MANILA, Philippines (AP) — A tentative roadmap to peace in the southern Philippines announced this week is the first major step in the latest attempt to end a long and bloody insurgency waged by minority Muslims in the predominantly Christian nation. It carries the risk of failure that has been the fate of similar peace agreements, but strong domestic and international backing could boost its chances of success. Here's a look at the background and the future of the deal:
SEEDS OF THE FIGHTING:
Muslims in Mindanao first took up arms decades ago to defend what they see as their traditional homeland under threat by Christians. Tens of thousands have died in ethnic clashes and massacres that sowed bad blood for generations.
Since the Sept. 11 terrorist attacks, the U.S., Australia and other governments have looked at the southern third of the Philippines — Mindanao Island and neighboring provinces — as a second Afghanistan, a place where militants from Indonesia, Malaysia and Southeast Asia fled in order to escape crackdowns at home. They sought refuge with Muslim rebels and set up training grounds in their strongholds.
For the rest of the Philippines, Mindanao conjures a place where warlords rule, ransom kidnappings are common and terrorists bomb churches and ambush travelers.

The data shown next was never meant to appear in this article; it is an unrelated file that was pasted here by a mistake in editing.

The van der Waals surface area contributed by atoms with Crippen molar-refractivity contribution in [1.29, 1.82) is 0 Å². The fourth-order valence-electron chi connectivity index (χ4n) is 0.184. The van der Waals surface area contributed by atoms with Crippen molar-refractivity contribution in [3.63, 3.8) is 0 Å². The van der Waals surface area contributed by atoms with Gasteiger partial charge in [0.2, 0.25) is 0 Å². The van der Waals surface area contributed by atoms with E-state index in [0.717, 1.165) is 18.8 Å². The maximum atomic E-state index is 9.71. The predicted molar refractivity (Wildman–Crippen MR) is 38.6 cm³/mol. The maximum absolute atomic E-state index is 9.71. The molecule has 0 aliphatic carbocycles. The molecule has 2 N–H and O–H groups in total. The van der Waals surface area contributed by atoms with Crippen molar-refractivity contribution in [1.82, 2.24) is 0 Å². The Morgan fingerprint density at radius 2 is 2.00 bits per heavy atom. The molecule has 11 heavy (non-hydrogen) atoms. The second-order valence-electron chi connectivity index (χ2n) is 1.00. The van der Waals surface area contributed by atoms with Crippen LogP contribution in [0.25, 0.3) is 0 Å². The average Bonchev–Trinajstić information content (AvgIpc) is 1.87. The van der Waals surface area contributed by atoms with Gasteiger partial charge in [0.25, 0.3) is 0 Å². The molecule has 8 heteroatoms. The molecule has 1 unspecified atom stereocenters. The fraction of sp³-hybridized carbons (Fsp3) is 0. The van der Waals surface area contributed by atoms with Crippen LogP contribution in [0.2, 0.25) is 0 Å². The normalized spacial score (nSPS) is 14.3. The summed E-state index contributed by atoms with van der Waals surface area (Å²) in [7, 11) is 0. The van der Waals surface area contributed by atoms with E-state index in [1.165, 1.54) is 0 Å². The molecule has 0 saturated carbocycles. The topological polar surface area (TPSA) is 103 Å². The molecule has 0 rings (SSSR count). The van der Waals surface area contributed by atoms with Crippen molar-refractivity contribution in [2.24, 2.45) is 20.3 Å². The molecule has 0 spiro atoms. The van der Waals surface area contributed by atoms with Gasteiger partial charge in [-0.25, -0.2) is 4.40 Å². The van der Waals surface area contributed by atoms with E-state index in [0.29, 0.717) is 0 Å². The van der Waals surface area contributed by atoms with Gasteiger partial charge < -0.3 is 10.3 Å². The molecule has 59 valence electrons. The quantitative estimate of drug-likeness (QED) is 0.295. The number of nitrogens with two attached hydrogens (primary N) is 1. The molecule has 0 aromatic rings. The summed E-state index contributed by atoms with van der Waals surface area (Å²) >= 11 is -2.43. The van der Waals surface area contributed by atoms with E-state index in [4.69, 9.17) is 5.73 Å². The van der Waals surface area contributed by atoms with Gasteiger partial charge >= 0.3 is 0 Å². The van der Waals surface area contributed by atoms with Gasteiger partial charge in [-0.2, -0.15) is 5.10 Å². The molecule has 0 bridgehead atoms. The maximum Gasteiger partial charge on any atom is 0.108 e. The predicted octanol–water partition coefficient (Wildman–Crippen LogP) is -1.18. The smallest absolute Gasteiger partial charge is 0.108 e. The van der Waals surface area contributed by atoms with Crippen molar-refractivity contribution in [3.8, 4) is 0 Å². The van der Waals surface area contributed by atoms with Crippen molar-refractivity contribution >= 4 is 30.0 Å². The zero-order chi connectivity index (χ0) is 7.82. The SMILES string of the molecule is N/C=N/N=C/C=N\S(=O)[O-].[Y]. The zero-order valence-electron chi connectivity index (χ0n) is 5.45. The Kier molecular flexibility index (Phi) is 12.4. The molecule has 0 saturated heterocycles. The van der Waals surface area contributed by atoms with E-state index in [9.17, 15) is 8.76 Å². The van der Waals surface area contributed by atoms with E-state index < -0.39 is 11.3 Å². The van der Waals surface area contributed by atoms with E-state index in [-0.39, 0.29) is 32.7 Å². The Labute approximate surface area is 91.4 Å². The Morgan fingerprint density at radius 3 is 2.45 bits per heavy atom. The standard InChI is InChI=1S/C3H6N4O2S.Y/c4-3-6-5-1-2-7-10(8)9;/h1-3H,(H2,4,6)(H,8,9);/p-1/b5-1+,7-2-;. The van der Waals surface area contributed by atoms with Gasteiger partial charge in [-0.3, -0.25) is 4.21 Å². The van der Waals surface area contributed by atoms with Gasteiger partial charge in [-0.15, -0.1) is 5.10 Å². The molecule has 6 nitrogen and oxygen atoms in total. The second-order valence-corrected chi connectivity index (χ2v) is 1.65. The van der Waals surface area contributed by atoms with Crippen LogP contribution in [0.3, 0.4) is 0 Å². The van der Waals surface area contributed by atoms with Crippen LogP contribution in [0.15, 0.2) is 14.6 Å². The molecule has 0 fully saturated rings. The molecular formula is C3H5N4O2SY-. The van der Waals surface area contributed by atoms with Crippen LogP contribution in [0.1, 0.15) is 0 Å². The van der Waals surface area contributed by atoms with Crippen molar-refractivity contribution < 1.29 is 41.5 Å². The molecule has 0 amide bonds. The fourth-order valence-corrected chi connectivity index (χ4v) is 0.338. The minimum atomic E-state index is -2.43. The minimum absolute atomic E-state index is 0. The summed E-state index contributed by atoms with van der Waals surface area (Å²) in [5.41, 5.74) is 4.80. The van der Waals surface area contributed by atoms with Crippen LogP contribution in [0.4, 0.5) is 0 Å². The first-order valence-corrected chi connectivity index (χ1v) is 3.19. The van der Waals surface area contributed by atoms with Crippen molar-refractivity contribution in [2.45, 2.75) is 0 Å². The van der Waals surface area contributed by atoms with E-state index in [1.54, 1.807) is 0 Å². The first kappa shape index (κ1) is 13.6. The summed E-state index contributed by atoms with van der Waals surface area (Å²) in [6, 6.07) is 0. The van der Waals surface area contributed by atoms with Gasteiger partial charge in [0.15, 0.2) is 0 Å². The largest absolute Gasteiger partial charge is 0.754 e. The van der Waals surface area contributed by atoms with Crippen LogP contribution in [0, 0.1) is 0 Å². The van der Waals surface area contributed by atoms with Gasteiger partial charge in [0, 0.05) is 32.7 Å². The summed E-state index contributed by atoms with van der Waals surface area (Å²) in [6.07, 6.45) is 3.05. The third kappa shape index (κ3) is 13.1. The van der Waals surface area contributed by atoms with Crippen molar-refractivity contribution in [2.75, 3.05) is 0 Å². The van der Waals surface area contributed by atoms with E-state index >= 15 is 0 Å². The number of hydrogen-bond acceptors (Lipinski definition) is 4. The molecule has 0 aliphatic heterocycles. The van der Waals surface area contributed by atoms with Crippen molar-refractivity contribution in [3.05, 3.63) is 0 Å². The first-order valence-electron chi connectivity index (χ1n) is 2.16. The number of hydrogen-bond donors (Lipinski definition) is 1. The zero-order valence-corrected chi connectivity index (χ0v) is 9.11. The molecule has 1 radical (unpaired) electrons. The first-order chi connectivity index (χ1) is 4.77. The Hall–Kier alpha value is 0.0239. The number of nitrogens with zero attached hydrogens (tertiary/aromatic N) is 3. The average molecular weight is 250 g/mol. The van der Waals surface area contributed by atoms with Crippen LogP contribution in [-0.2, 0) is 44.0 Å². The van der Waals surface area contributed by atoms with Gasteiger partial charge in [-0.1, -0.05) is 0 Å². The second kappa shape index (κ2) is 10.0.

RECOVERING FROM A FAILED DEAL:
A deal granting autonomy to five Muslim provinces was signed in 1996 and implemented on paper years later, but it changed little in the poverty- and violence-stricken region. Elections were rigged, corruption rife, and political bosses with private armies ruled the day. Disgruntled guerrillas carried on with bombings and attacks under the banner of the Moro Islamic Liberation Front.
A fresh autonomy proposal from then-President Gloria Macapagal Arroyo flopped in 2008. It was criticized for promising too much too soon and without public scrutiny.
When President Benigno Aquino III was elected in 2010, he agreed to meet with the Moro rebel chief, Al Haj Murad — something Arroyo did not do. The men met at the Tokyo airport, concluded that they could work together and set in motion a series of meetings in neighboring Malaysia, which has been facilitating the talks since 1997.
The talks this time involved the so-called International Contact Group of representatives from the U.S., Europe and Muslim nations who acted as witnesses, observers and advisers. Negotiations under Aquino were initially kept under wraps but now are open to public input.
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